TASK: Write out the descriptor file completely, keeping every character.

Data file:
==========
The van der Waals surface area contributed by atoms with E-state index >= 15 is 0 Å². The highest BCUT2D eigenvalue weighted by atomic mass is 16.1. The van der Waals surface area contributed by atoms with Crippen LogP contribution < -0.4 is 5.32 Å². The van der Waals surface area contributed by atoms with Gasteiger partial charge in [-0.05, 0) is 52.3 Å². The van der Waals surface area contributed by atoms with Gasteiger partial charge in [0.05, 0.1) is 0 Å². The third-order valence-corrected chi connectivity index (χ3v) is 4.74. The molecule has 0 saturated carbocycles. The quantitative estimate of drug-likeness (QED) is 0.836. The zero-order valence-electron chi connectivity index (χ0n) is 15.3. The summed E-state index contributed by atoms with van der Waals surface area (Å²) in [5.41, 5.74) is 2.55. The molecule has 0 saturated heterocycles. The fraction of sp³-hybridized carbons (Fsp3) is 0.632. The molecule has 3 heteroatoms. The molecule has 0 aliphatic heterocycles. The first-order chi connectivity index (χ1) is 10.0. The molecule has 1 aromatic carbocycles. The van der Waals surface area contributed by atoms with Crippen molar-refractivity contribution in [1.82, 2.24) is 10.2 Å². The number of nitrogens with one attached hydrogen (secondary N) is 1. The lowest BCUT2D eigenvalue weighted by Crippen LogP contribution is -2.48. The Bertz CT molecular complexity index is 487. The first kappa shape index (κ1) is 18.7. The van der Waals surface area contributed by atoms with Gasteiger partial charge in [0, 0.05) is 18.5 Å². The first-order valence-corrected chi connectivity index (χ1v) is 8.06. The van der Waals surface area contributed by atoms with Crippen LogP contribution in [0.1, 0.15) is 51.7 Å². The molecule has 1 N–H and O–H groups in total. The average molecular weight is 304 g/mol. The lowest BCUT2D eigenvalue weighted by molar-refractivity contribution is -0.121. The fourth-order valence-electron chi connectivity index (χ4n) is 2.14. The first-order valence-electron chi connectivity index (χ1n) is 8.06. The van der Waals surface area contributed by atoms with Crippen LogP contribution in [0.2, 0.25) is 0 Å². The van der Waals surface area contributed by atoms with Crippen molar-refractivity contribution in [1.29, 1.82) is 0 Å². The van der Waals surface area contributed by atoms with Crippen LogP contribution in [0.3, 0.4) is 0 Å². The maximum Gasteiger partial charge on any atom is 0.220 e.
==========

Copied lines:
The van der Waals surface area contributed by atoms with E-state index >= 15 is 0 Å². The highest BCUT2D eigenvalue weighted by atomic mass is 16.1. The van der Waals surface area contributed by atoms with Crippen LogP contribution < -0.4 is 5.32 Å². The van der Waals surface area contributed by atoms with Gasteiger partial charge in [-0.05, 0) is 52.3 Å². The van der Waals surface area contributed by atoms with Gasteiger partial charge in [0.05, 0.1) is 0 Å². The third-order valence-corrected chi connectivity index (χ3v) is 4.74. The molecule has 0 saturated carbocycles. The quantitative estimate of drug-likeness (QED) is 0.836. The zero-order valence-electron chi connectivity index (χ0n) is 15.3. The summed E-state index contributed by atoms with van der Waals surface area (Å²) in [5.41, 5.74) is 2.55. The molecule has 0 saturated heterocycles. The fraction of sp³-hybridized carbons (Fsp3) is 0.632. The molecule has 3 heteroatoms. The molecule has 0 aliphatic heterocycles. The first-order chi connectivity index (χ1) is 10.0. The molecule has 1 aromatic carbocycles. The van der Waals surface area contributed by atoms with Crippen molar-refractivity contribution in [1.82, 2.24) is 10.2 Å². The number of nitrogens with one attached hydrogen (secondary N) is 1. The lowest BCUT2D eigenvalue weighted by Crippen LogP contribution is -2.48. The Bertz CT molecular complexity index is 487. The first kappa shape index (κ1) is 18.7. The van der Waals surface area contributed by atoms with Gasteiger partial charge in [0, 0.05) is 18.5 Å². The first-order valence-corrected chi connectivity index (χ1v) is 8.06. The van der Waals surface area contributed by atoms with Crippen LogP contribution in [0.1, 0.15) is 51.7 Å². The molecule has 1 N–H and O–H groups in total. The average molecular weight is 304 g/mol. The lowest BCUT2D eigenvalue weighted by molar-refractivity contribution is -0.121. The fourth-order valence-electron chi connectivity index (χ4n) is 2.14. The first-order valence-electron chi connectivity index (χ1n) is 8.06. The van der Waals surface area contributed by atoms with Crippen LogP contribution in [0.2, 0.25) is 0 Å². The van der Waals surface area contributed by atoms with Crippen molar-refractivity contribution in [1.29, 1.82) is 0 Å². The van der Waals surface area contributed by atoms with Crippen LogP contribution in [0.3, 0.4) is 0 Å². The maximum Gasteiger partial charge on any atom is 0.220 e.